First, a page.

A lot of Utah hotel rooms are already booked for a 2034 Olympics — here’s why

Phase I development plans of the Point Mountain Development are pictured in this artist rendering image.
Phase I development plans of the Point Mountain Development are pictured in this artist rendering image. | The Point Partners

More than 21,000 Utah hotel rooms are already booked for a 2034 Winter Games, including some that have yet to be built.

Even though the International Olympic Committee won’t make the final decision on a site for 2034 until July, the Salt Lake City-Utah Committee for the Games has been signing contracts with hotel properties along the Wasatch Front and beyond.

Securing nearly 24,000 rooms for Olympic officials, media, sponsors and others during the Games is on the long list of detailed preparations that Salt Lake City must put together as the IOC’s “preferred host” for 2034.


“It’s not a splashy part of the program, but it is a fundamental requirement to host the Games, making sure they have a place to sleep,” said John Sindelar, accommodations adviser to the bid committee.

Rooms are lined up as far away as Evanston, Wyoming; Logan; Tooele; and Nephi, he said.

One of the biggest locations for Games-time lodging will be The Point, the massive mixed-use development planned at the site of the former Utah State Prison. There, 1,000 rooms will be set aside in hotels and apartments, Sindelar said.

While the first phase of development at The Point could take as long as 15 years, construction on more than 3,300 housing units is expected to be underway as soon as next year, according to the Point of the Mountain State Land Authority.

Other entities that have committed at least 1,000 rooms during an Olympics include the Grand America and Little America hotels in Salt Lake City, and hospitality management companies that operate Hilton, Marriott and other nationally branded hotel properties.

Fewer than 2,000 of the rooms under contract haven’t been built, Sindelar said. Besides The Point, the others still on the drawing board are at the Ameyalli Wellness Resort in Midway, Black Rock Mountain Resort near Heber City, along with a couple of smaller chain hotels.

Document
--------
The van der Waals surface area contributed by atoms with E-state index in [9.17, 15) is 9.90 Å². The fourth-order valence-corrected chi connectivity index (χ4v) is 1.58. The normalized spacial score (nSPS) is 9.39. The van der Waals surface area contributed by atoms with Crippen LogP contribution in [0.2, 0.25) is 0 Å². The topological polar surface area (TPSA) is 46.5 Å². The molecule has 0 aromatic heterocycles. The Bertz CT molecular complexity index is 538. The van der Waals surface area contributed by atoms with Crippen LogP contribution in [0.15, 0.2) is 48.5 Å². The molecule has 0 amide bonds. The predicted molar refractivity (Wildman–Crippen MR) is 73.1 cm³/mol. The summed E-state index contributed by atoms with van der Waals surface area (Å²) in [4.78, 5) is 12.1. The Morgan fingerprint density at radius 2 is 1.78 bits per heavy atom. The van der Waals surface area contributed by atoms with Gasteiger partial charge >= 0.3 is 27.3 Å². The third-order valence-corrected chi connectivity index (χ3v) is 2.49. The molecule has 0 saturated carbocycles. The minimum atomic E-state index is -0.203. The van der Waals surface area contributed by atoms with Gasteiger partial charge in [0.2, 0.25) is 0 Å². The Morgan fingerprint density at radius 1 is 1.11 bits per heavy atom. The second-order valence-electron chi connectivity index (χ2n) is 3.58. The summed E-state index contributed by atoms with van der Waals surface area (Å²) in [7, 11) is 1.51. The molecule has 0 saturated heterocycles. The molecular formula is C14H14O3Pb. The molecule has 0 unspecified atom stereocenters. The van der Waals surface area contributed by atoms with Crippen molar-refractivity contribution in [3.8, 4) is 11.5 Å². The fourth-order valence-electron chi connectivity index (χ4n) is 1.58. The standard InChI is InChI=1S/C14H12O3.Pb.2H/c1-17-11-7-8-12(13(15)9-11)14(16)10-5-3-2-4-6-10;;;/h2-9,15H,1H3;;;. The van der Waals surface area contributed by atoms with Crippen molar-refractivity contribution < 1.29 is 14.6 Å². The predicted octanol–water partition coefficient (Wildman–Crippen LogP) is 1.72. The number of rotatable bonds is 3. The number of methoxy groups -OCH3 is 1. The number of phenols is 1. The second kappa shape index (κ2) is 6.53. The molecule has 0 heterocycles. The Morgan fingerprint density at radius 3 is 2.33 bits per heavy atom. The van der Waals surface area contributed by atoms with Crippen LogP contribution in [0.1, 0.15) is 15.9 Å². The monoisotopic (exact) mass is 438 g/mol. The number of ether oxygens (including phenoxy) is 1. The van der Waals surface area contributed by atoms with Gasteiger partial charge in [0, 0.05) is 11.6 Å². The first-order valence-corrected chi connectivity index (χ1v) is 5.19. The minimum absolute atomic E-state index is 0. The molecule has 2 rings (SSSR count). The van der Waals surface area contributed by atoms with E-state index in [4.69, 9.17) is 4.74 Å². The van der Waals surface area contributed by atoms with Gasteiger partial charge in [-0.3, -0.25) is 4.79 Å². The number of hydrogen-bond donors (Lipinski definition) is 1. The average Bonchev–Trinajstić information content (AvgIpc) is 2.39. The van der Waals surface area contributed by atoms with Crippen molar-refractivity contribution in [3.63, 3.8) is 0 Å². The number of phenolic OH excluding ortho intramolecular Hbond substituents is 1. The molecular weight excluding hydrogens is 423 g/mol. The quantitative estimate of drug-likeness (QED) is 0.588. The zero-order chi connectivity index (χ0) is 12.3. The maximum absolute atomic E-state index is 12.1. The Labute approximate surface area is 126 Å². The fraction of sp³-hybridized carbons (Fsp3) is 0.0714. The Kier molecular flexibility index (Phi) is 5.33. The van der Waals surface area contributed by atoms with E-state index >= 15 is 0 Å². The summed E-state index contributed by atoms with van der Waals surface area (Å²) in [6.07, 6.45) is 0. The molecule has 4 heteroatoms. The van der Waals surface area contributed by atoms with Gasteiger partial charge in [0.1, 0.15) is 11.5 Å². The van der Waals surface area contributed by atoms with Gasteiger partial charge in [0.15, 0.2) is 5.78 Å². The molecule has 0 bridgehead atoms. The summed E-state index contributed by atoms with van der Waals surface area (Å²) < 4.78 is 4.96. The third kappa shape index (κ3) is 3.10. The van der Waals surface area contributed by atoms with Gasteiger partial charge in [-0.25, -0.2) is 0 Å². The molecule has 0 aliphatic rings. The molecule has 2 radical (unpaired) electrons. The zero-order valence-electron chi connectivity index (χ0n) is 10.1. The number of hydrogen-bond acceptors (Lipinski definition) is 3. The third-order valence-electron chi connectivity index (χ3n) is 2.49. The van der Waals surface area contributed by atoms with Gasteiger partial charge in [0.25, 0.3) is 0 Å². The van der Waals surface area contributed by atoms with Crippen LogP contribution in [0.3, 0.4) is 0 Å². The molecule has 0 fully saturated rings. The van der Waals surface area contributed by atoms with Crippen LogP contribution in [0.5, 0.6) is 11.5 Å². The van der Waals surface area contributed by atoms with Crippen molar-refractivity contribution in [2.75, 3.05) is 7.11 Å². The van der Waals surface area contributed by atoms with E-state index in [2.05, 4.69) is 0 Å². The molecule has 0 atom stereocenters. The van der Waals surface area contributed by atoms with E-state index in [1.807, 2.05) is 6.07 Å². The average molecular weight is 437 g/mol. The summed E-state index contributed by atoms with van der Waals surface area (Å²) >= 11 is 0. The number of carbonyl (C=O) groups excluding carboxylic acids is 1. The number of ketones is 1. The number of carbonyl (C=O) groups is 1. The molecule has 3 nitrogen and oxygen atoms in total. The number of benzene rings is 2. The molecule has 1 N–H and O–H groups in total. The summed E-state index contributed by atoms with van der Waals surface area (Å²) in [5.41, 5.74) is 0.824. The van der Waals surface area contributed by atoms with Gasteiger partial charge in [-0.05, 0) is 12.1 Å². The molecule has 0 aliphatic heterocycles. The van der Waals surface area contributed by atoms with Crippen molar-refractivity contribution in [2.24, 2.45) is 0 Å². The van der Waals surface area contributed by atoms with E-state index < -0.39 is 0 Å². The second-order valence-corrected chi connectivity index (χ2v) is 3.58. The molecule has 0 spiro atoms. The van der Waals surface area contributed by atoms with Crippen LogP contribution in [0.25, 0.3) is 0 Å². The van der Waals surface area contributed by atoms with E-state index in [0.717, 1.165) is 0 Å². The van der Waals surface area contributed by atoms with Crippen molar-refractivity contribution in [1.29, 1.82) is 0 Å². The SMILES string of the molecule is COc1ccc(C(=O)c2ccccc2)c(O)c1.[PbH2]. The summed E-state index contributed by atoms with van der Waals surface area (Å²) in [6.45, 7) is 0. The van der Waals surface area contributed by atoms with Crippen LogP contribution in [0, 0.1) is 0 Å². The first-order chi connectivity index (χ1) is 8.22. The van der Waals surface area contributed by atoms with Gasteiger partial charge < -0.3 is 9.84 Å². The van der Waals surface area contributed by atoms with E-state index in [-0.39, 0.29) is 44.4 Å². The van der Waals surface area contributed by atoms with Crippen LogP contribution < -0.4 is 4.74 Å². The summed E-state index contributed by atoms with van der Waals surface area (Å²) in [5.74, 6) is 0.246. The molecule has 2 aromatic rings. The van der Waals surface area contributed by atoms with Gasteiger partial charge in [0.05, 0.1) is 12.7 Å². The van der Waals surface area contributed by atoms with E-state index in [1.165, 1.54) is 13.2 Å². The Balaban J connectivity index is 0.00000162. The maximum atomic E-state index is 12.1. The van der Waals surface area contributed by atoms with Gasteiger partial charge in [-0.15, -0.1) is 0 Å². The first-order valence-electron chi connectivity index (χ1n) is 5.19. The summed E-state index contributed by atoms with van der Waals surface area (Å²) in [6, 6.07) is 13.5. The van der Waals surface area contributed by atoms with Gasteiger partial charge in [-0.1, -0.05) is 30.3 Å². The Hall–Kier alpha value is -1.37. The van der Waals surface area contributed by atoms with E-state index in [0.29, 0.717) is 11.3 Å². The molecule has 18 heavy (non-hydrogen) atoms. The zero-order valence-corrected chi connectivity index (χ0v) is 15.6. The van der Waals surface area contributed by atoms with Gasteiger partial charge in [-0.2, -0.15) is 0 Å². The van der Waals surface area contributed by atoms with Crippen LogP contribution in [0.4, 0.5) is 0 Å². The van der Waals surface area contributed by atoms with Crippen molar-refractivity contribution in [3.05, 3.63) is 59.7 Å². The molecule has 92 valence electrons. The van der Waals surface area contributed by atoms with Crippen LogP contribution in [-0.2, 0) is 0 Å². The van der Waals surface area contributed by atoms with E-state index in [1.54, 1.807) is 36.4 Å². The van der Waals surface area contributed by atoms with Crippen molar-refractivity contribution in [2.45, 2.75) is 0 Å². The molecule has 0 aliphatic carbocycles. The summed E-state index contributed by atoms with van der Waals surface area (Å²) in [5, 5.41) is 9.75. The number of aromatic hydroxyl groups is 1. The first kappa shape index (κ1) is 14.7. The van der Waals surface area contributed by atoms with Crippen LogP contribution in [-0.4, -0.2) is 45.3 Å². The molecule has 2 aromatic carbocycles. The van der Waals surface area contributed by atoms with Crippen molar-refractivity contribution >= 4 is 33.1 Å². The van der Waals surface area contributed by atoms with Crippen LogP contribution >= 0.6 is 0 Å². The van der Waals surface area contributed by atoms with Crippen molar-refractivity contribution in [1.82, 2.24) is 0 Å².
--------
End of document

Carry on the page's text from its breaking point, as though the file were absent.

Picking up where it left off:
“We’ve been trying to keep track of what’s coming and trying to get them on board,” he said, noting the bid committee made deals with some of downtown Salt Lake City’s newest hotels, the Hyatt Regency, Le Meridien and Element, before they opened.


Sindelar, who has worked to secure lodging for a number of major sporting events since serving as director of accommodations for Salt Lake City’s last Olympics in 2002, said it’s not unusual for bids to propose that “thousands and thousands” of new rooms will be built.

“Our reliance on planned rooms is minimal in the grand scheme of things,” he said of Salt Lake City’s bid. “We’re not relying on rooms that don’t exist to make it possible to host the Games.”

The hotels and other properties that contract with the bid committee are not agreeing to a set rate for their rooms, Sindelar said, but to a formula based on yet to be determined base rate plus inflation and a premium based on how many rooms are committed.

There’s a community incentive, not just a financial one, for them to contract with the bid committee, he said. “I admire the hoteliers that have stepped up. We couldn’t do it without them.”

While some hotels may be counting on setting their own premium rates during an Olympics, Sindelar said the 180 properties that have contracted with the bid committee did so because they “want to see the Games come. And they’ll make good money.”

The holdouts may have “ambitious expectations” and may be taking a significant risk, Sindelar said, since there will be lodging available through home stays arranged through companies like Airbnb, now an international-level Olympic sponsor.

In 2002, he said Utah’s Olympic organizers put together a “homemade” residential accommodations program for matching Gamesgoers with locals looking to rent out their homes. Then, a modest four-bedroom house was expected to bring in up to $800 a night.

Fraser Bullock, the bid committee’s president and CEO, said the state’s hotel infrastructure has “dramatically increased” since the 2002 Winter Games, with “exciting things to come” like The Point development.

“We have been very encouraged by the active engagement of the Utah lodging community in support the Games,” Bullock said, crediting Sindelar’s experience and longstanding relationship with Utah’s lodging community with putting “us in a very good position.”

Utah has been bidding to host another Winter Games for more than a decade. Last November, IOC leaders named Salt Lake City their preferred host for 2034, with a final vote of the full membership set just before the July start of the 2024 Summer Games.

Much of the paperwork required during what the IOC calls the “targeted dialogues” phase of the new, less formal bid process has already been completed by Utah’s bid committee, including most of the lodging contracts.